If KIPP were a geographic school district, it would roughly be the nation’s sixty-fifth largest, somewhere between Boston and El Paso. With 162 schools and nearly sixty-thousand students, it’s also growing like kudzu, courtesy of a five-year, $50 million scale-up grant awarded in 2010 through the U.S. Department of Education’s Investing in Innovation (i3) program. At that time, KIPP’s stated goal was to double in size while maintaining its positive impact on kids.

Taxpayers seem to be getting a solid return on that investment. A new report from Mathematica, which contracted with the KIPP Foundation under the terms of the i3 grant, finds that “network-wide, KIPP schools have positive, statistically significant, and educationally meaningful impacts on student achievement, particularly at the elementary and middle school grades.” The picture is murkier at the high school level, where KIPP had “educationally meaningful impacts” on students who were new to the network. No statistically significant effects were found among students continuing from KIPP middle schools, however. Still, the high schools have positive effects on “several aspects of college preparation, including discussions about college, applying to college, and course taking.”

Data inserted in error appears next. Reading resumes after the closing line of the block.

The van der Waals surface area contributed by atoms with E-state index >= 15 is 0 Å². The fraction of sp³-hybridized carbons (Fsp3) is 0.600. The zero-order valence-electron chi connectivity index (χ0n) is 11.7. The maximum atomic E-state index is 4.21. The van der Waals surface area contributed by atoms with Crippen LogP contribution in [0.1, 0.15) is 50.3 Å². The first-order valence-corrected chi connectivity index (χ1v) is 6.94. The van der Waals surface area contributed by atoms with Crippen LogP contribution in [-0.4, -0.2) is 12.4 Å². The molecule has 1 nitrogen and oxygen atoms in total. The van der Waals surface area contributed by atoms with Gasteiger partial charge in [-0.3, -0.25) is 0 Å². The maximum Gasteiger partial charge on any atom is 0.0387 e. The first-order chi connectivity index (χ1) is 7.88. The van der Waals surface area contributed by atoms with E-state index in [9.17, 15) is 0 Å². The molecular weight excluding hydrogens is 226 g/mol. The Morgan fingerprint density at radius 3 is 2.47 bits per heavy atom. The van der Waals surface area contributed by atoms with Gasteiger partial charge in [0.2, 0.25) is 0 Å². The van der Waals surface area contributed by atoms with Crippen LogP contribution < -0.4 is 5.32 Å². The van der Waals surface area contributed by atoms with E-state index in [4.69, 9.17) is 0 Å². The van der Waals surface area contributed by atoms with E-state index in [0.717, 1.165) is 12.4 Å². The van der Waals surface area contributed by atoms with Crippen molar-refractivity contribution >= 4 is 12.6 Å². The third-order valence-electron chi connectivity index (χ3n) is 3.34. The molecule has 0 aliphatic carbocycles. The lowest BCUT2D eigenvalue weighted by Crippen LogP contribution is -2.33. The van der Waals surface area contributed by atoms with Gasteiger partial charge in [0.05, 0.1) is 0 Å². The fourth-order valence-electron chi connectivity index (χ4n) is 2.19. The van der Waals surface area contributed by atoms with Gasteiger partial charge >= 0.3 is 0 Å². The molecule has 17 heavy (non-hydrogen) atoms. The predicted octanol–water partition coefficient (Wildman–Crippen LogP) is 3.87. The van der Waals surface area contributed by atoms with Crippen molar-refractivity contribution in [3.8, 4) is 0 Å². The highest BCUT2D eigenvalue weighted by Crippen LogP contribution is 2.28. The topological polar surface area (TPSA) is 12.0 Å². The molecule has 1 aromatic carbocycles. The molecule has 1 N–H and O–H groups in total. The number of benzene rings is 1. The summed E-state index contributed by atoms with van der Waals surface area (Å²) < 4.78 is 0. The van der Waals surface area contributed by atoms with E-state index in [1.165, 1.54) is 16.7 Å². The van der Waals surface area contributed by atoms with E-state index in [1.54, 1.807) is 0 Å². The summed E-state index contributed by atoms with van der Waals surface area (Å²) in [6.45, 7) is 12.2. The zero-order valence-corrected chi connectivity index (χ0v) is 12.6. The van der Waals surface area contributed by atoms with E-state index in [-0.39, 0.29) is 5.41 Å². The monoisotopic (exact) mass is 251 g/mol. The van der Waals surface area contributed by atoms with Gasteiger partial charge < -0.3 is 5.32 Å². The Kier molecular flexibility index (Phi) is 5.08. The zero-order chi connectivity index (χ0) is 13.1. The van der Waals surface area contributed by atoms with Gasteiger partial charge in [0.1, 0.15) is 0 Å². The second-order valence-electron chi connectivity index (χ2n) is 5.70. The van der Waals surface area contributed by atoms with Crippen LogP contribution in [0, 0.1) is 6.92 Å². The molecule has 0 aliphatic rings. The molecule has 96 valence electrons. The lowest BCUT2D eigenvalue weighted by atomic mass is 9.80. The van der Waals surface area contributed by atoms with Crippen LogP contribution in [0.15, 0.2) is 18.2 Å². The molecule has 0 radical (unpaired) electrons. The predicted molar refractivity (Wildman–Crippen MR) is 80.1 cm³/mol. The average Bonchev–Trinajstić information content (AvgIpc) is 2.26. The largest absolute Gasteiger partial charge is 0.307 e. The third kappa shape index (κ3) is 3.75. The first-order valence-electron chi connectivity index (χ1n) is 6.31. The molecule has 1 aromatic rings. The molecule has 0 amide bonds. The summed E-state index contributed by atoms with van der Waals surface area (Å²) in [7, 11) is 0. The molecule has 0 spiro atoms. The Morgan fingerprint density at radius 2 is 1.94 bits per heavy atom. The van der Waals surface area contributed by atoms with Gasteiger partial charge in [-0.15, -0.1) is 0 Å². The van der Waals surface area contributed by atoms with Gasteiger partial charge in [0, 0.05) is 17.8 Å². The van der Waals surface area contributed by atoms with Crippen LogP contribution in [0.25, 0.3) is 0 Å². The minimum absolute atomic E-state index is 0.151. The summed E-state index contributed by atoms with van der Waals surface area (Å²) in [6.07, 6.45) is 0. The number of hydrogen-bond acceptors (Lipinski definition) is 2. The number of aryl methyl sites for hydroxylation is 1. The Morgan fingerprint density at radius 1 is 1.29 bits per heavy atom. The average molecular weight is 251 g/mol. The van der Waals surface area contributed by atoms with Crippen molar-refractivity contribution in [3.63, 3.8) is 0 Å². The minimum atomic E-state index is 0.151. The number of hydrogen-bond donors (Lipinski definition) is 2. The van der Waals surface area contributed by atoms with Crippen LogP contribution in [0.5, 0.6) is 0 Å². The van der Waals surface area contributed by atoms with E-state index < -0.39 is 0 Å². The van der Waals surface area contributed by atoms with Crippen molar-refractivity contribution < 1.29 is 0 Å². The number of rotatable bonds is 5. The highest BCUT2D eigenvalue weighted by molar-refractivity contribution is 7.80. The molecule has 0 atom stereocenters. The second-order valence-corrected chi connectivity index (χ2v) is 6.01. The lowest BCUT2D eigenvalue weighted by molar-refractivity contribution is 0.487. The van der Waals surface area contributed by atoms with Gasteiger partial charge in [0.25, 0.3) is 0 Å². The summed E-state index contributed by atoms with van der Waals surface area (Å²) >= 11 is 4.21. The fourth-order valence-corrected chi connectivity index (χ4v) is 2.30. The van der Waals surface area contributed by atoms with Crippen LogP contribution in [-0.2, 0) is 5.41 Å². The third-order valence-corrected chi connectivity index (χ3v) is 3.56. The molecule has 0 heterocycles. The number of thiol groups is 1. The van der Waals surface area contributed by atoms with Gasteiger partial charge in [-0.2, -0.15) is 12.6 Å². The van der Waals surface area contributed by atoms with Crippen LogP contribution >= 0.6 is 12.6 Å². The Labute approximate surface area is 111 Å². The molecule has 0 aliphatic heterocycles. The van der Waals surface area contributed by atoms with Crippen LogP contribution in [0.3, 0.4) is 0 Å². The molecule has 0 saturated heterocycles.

The study is based on both lottery-based and quasi-experimental designs in eight KIPP elementary...